The Lessons from the Shutdown Series examines the costs and consequences of the recent shutdown and debt ceiling fights. In this piece, the authors examine the inability of Congress to deal with the Farm Bill and offer advice on how to move forward with the legislation.
With the fiscal crisis averted, lawmakers are turning their attention back to agriculture policy with the first conference committee meeting scheduled for this week. To avoid the mistakes of our past, we need thoughtful, process-driven reform; piecemeal tweaks to mandatory payment formulas just don’t work. The events of 1996 show us that trying to tweak entitlement qualifications with the intent of reducing total outlays is difficult, and can have unforeseen effects.
Agricultural subsidies are allocated through a variety of complex mandatory payment formulas based on unpredictable factors. Attempts to impose outcome-driven regulations (such as budget cuts) result in ineffective policy that either fails to achieve the goal, or accomplishes the exact opposite. We have seen this before. In fact, the last time Congress attempted to cap farm payments in 1996, aggregate spending for farm subsidies actually increased, peaking in 2001.
There are a number of similarities between the political climate that led to the 1996 farm bill cuts, and the situation unfolding today. Following the 1994 midterm elections, Republicans seized control of the House, and sought to slash the federal budget against the wishes of a Democratic president. They saw an opportunity to do so with the farm bill; Speaker Newt Gingrich aimed to reduce the price tag of the bill, restore market flexibility, and eventually “wean farmers off subsidies entirely.” After a year of debate – the longest in farm bill history – the bill finally passed in April of 1996.
Given the similarities between the 1996 farm bill debate and the ongoing one today, we can look to the outcome of the 1996 debate to gain understanding of how pressure for budget cuts may ultimately affect farm subsidies.
Notably, the Republican Congress amended several key provisions of the 1996 bill with the intention of reducing its budgetary footprint. Perhaps most important, support payments were no longer tied to current production levels, but instead were referred to as production flexibility contracts (PFCs).
According to this new provision, a farmer’s payment was based on contract acreage and the program yield for that commodity, meaning subsidies were paid irrespective of market prices. They became known as “decoupled payments,” because they decoupled payment from the market price of a crop; this allowed funding to be capped at a certain level and scheduled to decrease over time, regardless of market factors. By capping and gradually reducing farm subsidies, Republicans believed they had found a surefire way to reduce federal spending.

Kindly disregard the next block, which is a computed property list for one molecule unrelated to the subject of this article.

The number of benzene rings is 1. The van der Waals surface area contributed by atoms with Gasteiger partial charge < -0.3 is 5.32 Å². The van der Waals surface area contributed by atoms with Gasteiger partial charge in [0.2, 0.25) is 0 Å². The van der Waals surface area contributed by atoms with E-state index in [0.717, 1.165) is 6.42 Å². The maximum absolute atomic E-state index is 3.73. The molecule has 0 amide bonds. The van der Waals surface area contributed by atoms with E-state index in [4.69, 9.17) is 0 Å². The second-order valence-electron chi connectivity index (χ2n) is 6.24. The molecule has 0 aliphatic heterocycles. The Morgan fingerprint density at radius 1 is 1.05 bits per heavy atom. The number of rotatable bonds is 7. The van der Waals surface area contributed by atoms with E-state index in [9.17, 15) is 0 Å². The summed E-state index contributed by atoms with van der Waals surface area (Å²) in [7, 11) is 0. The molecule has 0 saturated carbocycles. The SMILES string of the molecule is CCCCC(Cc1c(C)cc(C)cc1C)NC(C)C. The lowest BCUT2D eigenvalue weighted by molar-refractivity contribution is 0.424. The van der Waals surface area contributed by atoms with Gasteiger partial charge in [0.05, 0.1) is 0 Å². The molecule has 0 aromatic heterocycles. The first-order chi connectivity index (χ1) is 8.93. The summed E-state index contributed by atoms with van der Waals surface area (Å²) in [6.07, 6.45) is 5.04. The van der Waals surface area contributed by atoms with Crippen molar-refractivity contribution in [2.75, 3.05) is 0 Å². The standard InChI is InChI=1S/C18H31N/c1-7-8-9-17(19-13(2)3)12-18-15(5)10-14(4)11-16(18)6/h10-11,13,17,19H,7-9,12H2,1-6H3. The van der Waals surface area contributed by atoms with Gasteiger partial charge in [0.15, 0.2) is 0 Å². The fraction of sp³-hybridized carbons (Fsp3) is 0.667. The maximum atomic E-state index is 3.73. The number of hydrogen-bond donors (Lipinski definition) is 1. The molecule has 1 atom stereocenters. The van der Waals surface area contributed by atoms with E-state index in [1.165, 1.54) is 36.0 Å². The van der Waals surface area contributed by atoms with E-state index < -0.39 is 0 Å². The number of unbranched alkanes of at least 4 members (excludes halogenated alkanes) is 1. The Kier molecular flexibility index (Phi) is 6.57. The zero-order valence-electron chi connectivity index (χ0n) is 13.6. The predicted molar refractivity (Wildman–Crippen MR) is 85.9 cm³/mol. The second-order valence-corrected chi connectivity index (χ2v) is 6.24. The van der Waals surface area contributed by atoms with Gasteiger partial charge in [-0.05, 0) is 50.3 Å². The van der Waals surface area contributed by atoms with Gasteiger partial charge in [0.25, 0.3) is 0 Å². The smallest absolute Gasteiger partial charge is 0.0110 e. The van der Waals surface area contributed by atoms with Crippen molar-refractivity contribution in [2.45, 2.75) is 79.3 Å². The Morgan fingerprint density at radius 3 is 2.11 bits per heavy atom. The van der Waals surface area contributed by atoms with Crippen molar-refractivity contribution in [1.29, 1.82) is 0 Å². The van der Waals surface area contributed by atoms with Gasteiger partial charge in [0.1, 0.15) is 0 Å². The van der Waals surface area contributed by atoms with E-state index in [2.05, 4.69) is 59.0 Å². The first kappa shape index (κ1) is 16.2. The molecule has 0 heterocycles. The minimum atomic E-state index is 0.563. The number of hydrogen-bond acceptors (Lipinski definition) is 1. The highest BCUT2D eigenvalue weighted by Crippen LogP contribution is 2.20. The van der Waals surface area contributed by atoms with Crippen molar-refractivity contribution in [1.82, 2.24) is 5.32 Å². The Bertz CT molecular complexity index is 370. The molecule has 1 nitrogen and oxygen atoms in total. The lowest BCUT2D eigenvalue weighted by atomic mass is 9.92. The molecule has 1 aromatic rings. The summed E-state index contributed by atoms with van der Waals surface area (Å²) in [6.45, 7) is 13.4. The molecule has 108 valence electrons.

Despite the intended budget reductions in the letter of the law, mandatory spending proved difficult to regulate. Figure 1 shows the spike in decoupled (“direct”) payments after the 1996 Farm Bill passed, and the corresponding drop off in price-based payments. We see that direct payments, in fact, quickly surpassed price-based payments from previous years, increasing every year from 1995 to 2001, and saw a 500% increase over those six years. This is odd, given that direct payments were meant to cut funding to farm subsidies and to create more stability in outlays.
**Data on total farm payments come from the USDA Commodity Estimate Reports and Commodity Credit Corporation net outlay tables for FY14. USDA data are available here: http://www.fsa.usda.gov/FSA/webapp?area=about&subject=landing&topic=bap-bu-ce
The reason for this counter-intuitive pattern in spending is that the new farm bill provisions were not able to account for fluctuations in the marketplace. After several consecutive years of low yield crops, Congress faced intense pressure to increase subsidies. In 1998, it effectively cancelled the cuts of 1996, and authorized a huge increase in subsidies in the 1999 Omnibus Consolidated and Emergency Supplemental Appropriations Act. This Act authorized subsidies called “market loss assistance” – an alternative form of direct payments – which increased outlays for 1999, 2000 and 2001, as shown in Figure 2. Consequently, total farm payments spiked upward between 1999 and 2001.
So what does this mean for the 2013 Farm Bill? Due to the complicated relationship between the letter of the law and actual federal outlays for mandatory spending programs (such as agricultural subsidies), meaningful change is unlikely to occur as a result of eleventh hour attempts at budget cuts. Farm policy certainly needs reform, but past experience shows that enacting cuts under the pressure of budget debate leads to ineffective policy that either fails to achieve its goal, or even produces the exact opposite effect. Reforming agricultural subsidies—or any mandatory program, for that matter—requires careful consideration and thoughtful economic forecasting, and a policy that can adapt to factors outside the immediate control of politicians. Last time we faced this situation, untested and outcome-driven (rather than process-driven) policy making had unintended consequences. Let’s not repeat the past.